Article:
Sunday, November 24, 2013

Bracing Ourselves

It's bitterly cold today, 23 degrees with a mean arctic wind whipping across the mountaintop. Hard to believe that we spent the entire day yesterday outside, putting up the greenhouse, prepping garlic beds, and pulling in a surprisingly large harvest for late November--several pounds of little leftover onions, leaf beets that are still going strong, and about 20 pounds of parsnips.

Back in October we brought in half our parsnips and left half in the ground, and when I dug them up yesterday they were monsters. Hopefully the cold weather has concentrated their flavor without the texture getting too fibrous. But if they've matured into that sweet, cinnamon goodness, then I don't mind cutting out a tough core one bit.

We also checked on the horseradish, and sure enough, the roots have been going crazy underground. Recently I've been on an Eastern European kick and eaten at a couple of Russian restaurants in New York and Washington, DC. Their savory infused vodkas knocked my socks off, with the horseradish infusion being my favorite. So we broke off a good-sized piece of root and I shaved it and put it in vodka this morning. In a few days we should have a bracing winter tonic. Some people swear that a shot of horseradish vodka with a spoonful of honey stirred into it will clear your sinuses and ward off an oncoming cold. A more genteel person might use this infusion for a spiced-up bloody mary. In the interest of science, I will try both and report back.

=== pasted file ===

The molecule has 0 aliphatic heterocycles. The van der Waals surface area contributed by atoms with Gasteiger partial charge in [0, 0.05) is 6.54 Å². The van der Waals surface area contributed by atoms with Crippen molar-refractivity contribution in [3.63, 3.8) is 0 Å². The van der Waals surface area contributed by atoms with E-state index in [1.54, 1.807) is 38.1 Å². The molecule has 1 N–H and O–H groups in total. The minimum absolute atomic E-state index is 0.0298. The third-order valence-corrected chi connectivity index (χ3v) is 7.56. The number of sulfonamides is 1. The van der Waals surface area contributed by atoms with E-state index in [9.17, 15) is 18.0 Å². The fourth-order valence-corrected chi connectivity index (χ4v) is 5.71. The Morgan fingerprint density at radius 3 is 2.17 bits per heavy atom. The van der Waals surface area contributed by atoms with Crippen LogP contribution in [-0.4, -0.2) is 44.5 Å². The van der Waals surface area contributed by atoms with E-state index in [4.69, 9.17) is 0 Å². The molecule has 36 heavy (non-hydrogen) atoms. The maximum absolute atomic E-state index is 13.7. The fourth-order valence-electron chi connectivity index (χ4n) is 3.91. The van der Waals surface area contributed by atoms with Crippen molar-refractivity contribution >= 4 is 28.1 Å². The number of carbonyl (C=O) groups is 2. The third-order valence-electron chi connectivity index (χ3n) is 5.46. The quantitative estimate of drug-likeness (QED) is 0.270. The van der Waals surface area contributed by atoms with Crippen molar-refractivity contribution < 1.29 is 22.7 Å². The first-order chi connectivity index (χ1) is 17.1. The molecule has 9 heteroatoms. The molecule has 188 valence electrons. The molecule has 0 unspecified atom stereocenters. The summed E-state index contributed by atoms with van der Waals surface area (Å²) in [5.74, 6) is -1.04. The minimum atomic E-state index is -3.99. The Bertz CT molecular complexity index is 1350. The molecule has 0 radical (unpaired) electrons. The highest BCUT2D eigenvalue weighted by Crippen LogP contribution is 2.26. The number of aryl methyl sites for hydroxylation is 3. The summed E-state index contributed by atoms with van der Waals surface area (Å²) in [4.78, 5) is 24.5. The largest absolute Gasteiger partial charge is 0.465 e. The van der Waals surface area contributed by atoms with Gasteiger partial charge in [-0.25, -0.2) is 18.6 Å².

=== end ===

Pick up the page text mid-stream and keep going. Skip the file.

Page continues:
Thursday, November 21, 2013

One Step Forward, Two Steps Back

We're so spoiled to be able to make meals almost
completely with goods we produce ourselves.
But we can do even better.
It's not all about fancy new greenhouses around here. At the same time, austerity measures are being implemented. Sometimes Mark and I get carried away by our enthusiasm for growing obscure and unusual vegetables. Often, there is a reason said varieties are obscure. We grew a row of fava bean plants this past year--plants that required purchasing seeds, planting, tending, watering, weeding, and harvesting--that yielded about 2 cups of beans after they were removed from their fleshy pods, blanched, and shelled again. As much as I love favas, that's not much of a return on our investment. Same goes for the black chickpeas--two peas inside every tiny pod means a lot of work, and the small, feathery plants required frequent weeding so they wouldn't get swallowed by thistles and garlic mustard. There's a reason these aren't perfectly suited to our climate or to the way we garden.

In 2014, we're looking for a little more bang for our buck. There's satisfaction in being economical and sustainable. I'll step into the chicken coop with kitchen scraps, spent grain from brewing beer, and whey leftover from making cheese, and I get to walk out with a pocket full of eggs, white and blue and brown, some so recently laid that they're still warm, all with richest golden yolks I've ever seen. It feels so rewarding, and I get one step further away from the stereotype of the wasteful American consumer. I feel like part of a primal network of people, animals, and the land.